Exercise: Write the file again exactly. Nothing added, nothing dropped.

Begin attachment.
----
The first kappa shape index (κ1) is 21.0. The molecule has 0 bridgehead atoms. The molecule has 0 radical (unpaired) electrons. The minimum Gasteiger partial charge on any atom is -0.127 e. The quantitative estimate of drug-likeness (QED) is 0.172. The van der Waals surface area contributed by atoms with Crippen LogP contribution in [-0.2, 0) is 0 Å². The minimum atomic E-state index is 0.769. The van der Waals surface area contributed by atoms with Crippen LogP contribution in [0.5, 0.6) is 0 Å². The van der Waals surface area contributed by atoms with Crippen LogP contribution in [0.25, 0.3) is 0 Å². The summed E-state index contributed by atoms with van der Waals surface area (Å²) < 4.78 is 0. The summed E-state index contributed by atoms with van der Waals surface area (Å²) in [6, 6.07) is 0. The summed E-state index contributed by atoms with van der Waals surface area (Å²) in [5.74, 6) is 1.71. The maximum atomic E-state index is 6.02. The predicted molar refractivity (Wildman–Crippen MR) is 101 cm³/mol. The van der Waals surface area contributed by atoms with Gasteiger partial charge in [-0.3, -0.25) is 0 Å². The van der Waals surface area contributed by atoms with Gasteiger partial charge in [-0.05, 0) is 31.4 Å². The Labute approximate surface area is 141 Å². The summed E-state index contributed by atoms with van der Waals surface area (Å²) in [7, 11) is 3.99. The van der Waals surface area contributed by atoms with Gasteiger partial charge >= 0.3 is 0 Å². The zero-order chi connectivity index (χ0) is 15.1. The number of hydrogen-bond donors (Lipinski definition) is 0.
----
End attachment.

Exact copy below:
The first kappa shape index (κ1) is 21.0. The molecule has 0 bridgehead atoms. The molecule has 0 radical (unpaired) electrons. The minimum Gasteiger partial charge on any atom is -0.127 e. The quantitative estimate of drug-likeness (QED) is 0.172. The van der Waals surface area contributed by atoms with Crippen LogP contribution in [-0.2, 0) is 0 Å². The minimum atomic E-state index is 0.769. The van der Waals surface area contributed by atoms with Crippen LogP contribution in [0.5, 0.6) is 0 Å². The van der Waals surface area contributed by atoms with Crippen LogP contribution in [0.25, 0.3) is 0 Å². The summed E-state index contributed by atoms with van der Waals surface area (Å²) < 4.78 is 0. The summed E-state index contributed by atoms with van der Waals surface area (Å²) in [6, 6.07) is 0. The summed E-state index contributed by atoms with van der Waals surface area (Å²) in [5.74, 6) is 1.71. The maximum atomic E-state index is 6.02. The predicted molar refractivity (Wildman–Crippen MR) is 101 cm³/mol. The van der Waals surface area contributed by atoms with Gasteiger partial charge in [-0.3, -0.25) is 0 Å². The van der Waals surface area contributed by atoms with Gasteiger partial charge in [-0.05, 0) is 31.4 Å². The Labute approximate surface area is 141 Å². The summed E-state index contributed by atoms with van der Waals surface area (Å²) in [7, 11) is 3.99. The van der Waals surface area contributed by atoms with Gasteiger partial charge >= 0.3 is 0 Å². The zero-order chi connectivity index (χ0) is 15.1. The number of hydrogen-bond donors (Lipinski definition) is 0.